Editorial - Vitamin D status: a key modulator of innate immunity and natural defense from acute viral respiratory infections
European Review for Medical and Pharmacological Sciences2020; 24: 4048-4052 DOI: 10.26355/eurrev_202004_20876
However. the suggested 6,000 IU/day takes 2+ months and is not enough for some people
The innate immune system can be fortified more quickly by
Starting with 50,000 IU/day for a week provides fortification in about 10 days
400,000 IU in a single dose (fortification in about 3 days)
Note: It appears that Vitamin D can both prevent & treat viral infections
- Role of vitamin D in preventing of COVID-19 infection, progression and severity - Oct 2020 FREE PDF
- Tripartite Combination of Candidate Pandemic Mitigation Agents: Vitamin D, Quercetin, and Estradiol Manifest Properties of Medicinal Agents for Targeted Mitigation of the COVID-19 Pandemic Defined by Genomics-Guided Tracing of SARS-CoV-2 Targets in Human Cells - May 2020 FREE PDF
- Vitamin D and survival in COVID-19 patients: A quasi-experimental study - Nov 2020 Annweiler FREE PDF
- A Basic Review of the Preliminary Evidence That COVID-19 Risk and Severity Is Increased in Vitamin D Deficiency - Sept 2020 Benskin FREE PDF
- Point of view: Should COVID-19 patients be supplemented with vitamin D? - Oct 2020 Annweiler FREE PDF
- Association of Vitamin D Status with COVID-19 Infection and Mortality in the Asia Pacific region: A Cross-Sectional Study - Feb 2021 FREE PDF
- Low Vitamin D Status at Admission as a Risk Factor for Poor Survival in Hospitalized Patients With COVID-19: An Italian Retrospective Study - Jan 2021 FREE PDF
A. FABBRI1, M. INFANTE1-2, AND C. RICORDI2
1Endocrine Unit, CTO Hospital - ASL Roma 2, Department of Systems Medicine, University of Rome “Tor Vergata”，Rome, Italy andrea.fabbri at uniroma2.it
2Diabetes Research Institute (DRI), University of Miami Miller School of Medicine, Miami, FL, USA
Key Words: Vitamin D, Vitamin D deficiency, Innate immunity, Viral respiratory infections, Covid-19.
Innate immune responses represent the initial host defense against invading pathogens. Unlike the adaptive immune responses, innate immune responses are not specific to a specific pathogen and depend upon a group of phagocytic cells and proteins that recognize conserved features of microbes to quickly promote clearance of infectious agents, including viruses, bacteria, fungi and parasites. Innate immune system includes physical (i.e., epithelium) and chemical barriers (i.e., saliva, gastric acid), complement cascade, antimicrobial peptides and antigen-presenting cells1. Antigen-presenting cells (i.e., dendritic cells and macrophages) play a pivotal role in innate immune responses by sensing pathogen-associated molecular patterns (PAMPs) of a large variety of microbes via pattern recognition receptors (PRRs) - such as Toll-like receptors (TLRs) - and subsequently facilitate the full activation of adaptive immune responses1.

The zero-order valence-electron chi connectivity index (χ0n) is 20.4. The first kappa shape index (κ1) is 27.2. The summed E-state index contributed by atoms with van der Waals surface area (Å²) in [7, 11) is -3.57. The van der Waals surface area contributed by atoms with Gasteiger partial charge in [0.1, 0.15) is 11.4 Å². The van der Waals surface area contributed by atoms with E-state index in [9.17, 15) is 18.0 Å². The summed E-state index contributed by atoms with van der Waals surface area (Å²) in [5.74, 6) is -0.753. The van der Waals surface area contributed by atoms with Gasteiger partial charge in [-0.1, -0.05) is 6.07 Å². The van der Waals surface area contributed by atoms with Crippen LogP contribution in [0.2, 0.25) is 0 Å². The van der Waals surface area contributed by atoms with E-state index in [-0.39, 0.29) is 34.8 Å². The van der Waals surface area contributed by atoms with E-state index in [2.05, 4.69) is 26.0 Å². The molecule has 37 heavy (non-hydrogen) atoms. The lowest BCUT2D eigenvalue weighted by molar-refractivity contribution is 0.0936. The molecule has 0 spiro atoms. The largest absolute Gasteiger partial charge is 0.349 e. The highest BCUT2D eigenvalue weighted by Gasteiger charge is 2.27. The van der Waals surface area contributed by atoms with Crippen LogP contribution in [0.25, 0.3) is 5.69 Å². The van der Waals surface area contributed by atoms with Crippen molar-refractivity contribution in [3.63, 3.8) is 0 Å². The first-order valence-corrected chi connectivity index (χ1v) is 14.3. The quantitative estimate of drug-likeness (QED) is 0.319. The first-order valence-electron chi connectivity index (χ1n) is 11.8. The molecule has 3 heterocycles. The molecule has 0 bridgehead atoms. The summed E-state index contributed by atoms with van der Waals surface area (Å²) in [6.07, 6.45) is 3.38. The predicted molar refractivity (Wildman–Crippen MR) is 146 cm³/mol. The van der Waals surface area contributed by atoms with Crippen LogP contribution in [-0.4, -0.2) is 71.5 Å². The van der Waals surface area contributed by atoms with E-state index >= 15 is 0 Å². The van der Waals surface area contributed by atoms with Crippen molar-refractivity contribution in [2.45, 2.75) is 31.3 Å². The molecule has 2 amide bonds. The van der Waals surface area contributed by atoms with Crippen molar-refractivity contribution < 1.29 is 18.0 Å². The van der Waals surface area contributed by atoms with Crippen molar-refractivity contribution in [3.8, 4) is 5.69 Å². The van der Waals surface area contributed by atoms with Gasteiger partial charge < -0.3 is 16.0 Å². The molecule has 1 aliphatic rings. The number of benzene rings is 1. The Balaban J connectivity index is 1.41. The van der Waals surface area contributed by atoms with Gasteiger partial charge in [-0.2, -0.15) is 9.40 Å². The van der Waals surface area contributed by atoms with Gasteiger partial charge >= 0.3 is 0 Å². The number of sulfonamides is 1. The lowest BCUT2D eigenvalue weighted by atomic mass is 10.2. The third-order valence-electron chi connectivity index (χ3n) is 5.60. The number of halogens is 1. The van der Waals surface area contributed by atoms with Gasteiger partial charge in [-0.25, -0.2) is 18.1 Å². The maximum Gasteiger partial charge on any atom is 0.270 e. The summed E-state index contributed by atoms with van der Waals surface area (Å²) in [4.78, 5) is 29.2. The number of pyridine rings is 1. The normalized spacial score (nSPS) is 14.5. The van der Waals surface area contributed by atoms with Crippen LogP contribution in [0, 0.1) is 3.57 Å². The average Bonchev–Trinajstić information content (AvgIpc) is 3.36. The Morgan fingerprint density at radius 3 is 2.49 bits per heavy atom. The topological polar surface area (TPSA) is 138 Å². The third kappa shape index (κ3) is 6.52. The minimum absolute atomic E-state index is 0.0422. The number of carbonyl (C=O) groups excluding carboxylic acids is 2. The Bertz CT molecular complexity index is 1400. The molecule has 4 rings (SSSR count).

Vitamin D deficiency represents a global pandemic afflicting more than one billion individuals across all age groups worldwide2. Over the last decade, several studies supported vitamin D deficiency as a potential risk factor for various diseases, including systemic infections and autoimmune diseases3-7. Apart from its well-known role in the regulation of bone homeostasis, vitamin D has been shown to exert several extraskeletal actions4,8, including the regulation of innate and adaptive immune responses9-11. In particular, vitamin D has been recognized as an important mediator of innate immune responses12, participating in several processes of the innate immunity. Functional VDR has been identified in almost all immune cells, including neutrophils and antigen-presenting cells (macrophages and dendritic cells)10,13-15, as well as in human airway epithelial cells16. Also, in vitro studies have shown that vitamin D decreases the expression of pro-inflammatory cytokines and increases the production of antiviral proteins, suggesting an important role in antiviral innate immunity4,10,16. Of note, calcitriol (the active metabolite of vitamin D, which is also referred to as 1,25-dihydroxyvitamin D3) has been found to induce the transcription of antimicrobial peptides - such as cathelicidin and defensin b2 - in various human cell lines (keratino- cytes, myeloid cells, monocytes/macrophages and neutrophils)17-19. Accordingly, it has been shown that TLR activation of human macrophages leads to increased expression of VDR and vitamin D-activating enzyme 1a-hydroxylase, resulting in the induction of cathelicidin20. In addition, calcitriol promotes differentiation of monocytes/macrophages and enhances their chemotactic and phagocytic capacit y21,22.